LG, Panasonic, Samsung and more have found themselves in hot water over cathode ray tube price fixing for TVs and monitors.
With a new type of battery cathode, Envia says its lithium ion batteries can extend the range of electric vehicles and lower the costs. Investor GM is already testing them.
Vu1 has another idea for efficient lighting: Based on cathode ray technology, its UL-certified lightbulbs put out similar light to incandescents but use less energy and don't contain mercury.
The glossy orange 14-inch set doesn't just look it belongs in a living room on "That '70s Show"; it uses trusty old cathode ray tube technology.
For the first time, global shipments of liquid crystal displays this year will surpass those of cathode ray tube units, as LCD prices drop into a comfort zone for mainstream PC users.
The company jumps into the PC modification market with accessories such as silver cables, glowing fans and cathode tubes that illuminate a PC's insides.
The semiconductor division of Royal Philips Electronics hopes to help consumer electronics makers make the move from cathode-ray tube to liquid-crystal display TVs with new chips.
Flat-panel monitors for desktop computers are expected to surpass traditional cathode-ray tube monitors in revenue this year, a sea change for the display industry.
Samsung announced a trio of new PC monitors Monday. The SyncMaster 152T is a flat-panel TFT model with a 15-inch screen; it supports both digital and analog signals. The monitor is priced at $549. The new SyncMaster 763mb and 765mb are CRT (cathode-ray tube) monitors with 17-inch screens and three brightness modes optimized for text editing and other basic PC tasks, Internet browsing, and viewing games and TV programs. The 763mb sells for $229, and the higher-resolution 765mb goes for $249.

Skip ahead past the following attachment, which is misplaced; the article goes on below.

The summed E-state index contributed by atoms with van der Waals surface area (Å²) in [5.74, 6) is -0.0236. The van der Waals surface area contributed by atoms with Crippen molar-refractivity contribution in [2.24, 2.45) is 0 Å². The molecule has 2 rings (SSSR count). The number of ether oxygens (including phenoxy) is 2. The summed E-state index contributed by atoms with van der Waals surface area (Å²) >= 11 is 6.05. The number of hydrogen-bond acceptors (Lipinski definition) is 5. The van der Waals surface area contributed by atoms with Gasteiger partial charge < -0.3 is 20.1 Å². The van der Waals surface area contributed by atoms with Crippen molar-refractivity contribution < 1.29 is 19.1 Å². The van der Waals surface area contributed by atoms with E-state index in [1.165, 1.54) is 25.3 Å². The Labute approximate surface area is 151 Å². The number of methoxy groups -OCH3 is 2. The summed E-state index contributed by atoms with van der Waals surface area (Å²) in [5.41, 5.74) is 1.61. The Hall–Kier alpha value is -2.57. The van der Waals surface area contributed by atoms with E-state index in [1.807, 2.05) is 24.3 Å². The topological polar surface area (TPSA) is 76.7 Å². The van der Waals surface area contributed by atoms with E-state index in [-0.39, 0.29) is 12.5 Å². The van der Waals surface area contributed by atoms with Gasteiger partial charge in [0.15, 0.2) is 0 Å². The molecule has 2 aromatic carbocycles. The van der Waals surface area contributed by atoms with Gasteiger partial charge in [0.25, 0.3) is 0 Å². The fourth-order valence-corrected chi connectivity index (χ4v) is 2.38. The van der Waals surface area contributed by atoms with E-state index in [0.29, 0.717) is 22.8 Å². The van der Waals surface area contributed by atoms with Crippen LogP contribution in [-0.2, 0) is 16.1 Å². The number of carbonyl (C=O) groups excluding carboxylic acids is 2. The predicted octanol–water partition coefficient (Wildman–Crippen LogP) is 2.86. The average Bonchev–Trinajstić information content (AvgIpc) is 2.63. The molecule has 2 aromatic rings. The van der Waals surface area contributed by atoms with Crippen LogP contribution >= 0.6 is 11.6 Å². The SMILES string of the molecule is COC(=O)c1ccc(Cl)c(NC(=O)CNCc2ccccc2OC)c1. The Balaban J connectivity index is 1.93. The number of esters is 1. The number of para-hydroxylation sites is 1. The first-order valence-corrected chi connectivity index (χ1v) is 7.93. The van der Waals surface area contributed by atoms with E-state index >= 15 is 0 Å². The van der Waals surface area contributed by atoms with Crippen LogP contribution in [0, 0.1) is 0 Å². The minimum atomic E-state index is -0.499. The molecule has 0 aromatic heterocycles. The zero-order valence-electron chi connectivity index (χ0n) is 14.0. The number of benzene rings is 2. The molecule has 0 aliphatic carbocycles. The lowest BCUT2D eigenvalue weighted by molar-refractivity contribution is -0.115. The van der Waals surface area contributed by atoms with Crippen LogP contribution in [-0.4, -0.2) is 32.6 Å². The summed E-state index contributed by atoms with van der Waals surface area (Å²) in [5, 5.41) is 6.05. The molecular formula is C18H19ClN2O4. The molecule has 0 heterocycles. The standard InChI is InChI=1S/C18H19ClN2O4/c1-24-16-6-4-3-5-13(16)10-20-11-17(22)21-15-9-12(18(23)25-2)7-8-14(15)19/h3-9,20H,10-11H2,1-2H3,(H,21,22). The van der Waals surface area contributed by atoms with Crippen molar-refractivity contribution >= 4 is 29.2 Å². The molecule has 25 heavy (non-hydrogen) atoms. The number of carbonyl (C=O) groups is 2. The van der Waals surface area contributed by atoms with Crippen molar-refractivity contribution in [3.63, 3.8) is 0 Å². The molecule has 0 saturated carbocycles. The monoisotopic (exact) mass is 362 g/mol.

In California on Monday, two bills targeting obsolete CRT (cathode ray tube) monitors were approved by the state Senate's Committee on Environmental Quality. One, sponsored by Democratic Sen. Byron Sher, would require retailers to collect a yet-to-be-determined fee for every CRT sold. The other, written by Sher and Sen. Gloria Romero, also a Democrat, would establish a state program for recovery, reuse and recycling of CRT devices, using money collected via the first bill. The state appropriations committee will hear the bills in May. Romero's bill originally was broader and would have required manufacturers to label not only monitors but also handhelds and PCs as hazardous, because of their use of lead, mercury and other substances; it would also require manufacturers to set up a system for recovering the devices at the end of their useful life or to pay a fee to the state. As governments, environmentalists and manufacturers work to devise systems to handle this "e-waste," a major point of contention is the question of who pays for the cleanup.